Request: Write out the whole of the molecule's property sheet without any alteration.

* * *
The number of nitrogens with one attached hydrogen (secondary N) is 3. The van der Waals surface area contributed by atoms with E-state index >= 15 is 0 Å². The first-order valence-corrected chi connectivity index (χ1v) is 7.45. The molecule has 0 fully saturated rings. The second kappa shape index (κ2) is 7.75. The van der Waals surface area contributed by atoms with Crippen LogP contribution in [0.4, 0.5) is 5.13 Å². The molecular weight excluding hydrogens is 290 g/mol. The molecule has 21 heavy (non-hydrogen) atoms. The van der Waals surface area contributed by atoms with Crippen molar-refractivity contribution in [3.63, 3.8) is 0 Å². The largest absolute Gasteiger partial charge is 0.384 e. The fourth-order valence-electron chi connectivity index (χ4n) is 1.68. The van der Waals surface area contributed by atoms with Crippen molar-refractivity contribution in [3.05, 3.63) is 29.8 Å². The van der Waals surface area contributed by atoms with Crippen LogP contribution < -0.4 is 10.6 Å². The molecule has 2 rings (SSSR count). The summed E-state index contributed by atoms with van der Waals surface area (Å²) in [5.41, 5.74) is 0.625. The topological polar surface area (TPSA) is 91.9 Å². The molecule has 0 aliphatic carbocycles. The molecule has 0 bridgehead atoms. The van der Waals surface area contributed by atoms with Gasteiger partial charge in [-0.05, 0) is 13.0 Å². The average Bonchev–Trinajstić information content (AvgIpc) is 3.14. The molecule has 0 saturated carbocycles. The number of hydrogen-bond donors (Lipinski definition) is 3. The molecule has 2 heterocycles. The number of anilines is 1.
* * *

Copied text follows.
The number of nitrogens with one attached hydrogen (secondary N) is 3. The van der Waals surface area contributed by atoms with E-state index >= 15 is 0 Å². The first-order valence-corrected chi connectivity index (χ1v) is 7.45. The molecule has 0 fully saturated rings. The second kappa shape index (κ2) is 7.75. The van der Waals surface area contributed by atoms with Crippen LogP contribution in [0.4, 0.5) is 5.13 Å². The molecular weight excluding hydrogens is 290 g/mol. The molecule has 21 heavy (non-hydrogen) atoms. The van der Waals surface area contributed by atoms with Crippen molar-refractivity contribution in [3.63, 3.8) is 0 Å². The largest absolute Gasteiger partial charge is 0.384 e. The fourth-order valence-electron chi connectivity index (χ4n) is 1.68. The van der Waals surface area contributed by atoms with Crippen molar-refractivity contribution in [3.05, 3.63) is 29.8 Å². The van der Waals surface area contributed by atoms with Crippen LogP contribution < -0.4 is 10.6 Å². The molecule has 2 rings (SSSR count). The summed E-state index contributed by atoms with van der Waals surface area (Å²) in [5.41, 5.74) is 0.625. The topological polar surface area (TPSA) is 91.9 Å². The molecule has 0 aliphatic carbocycles. The molecule has 0 bridgehead atoms. The van der Waals surface area contributed by atoms with Gasteiger partial charge in [-0.05, 0) is 13.0 Å². The average Bonchev–Trinajstić information content (AvgIpc) is 3.14. The molecule has 0 saturated carbocycles. The number of hydrogen-bond donors (Lipinski definition) is 3. The molecule has 2 heterocycles. The number of anilines is 1.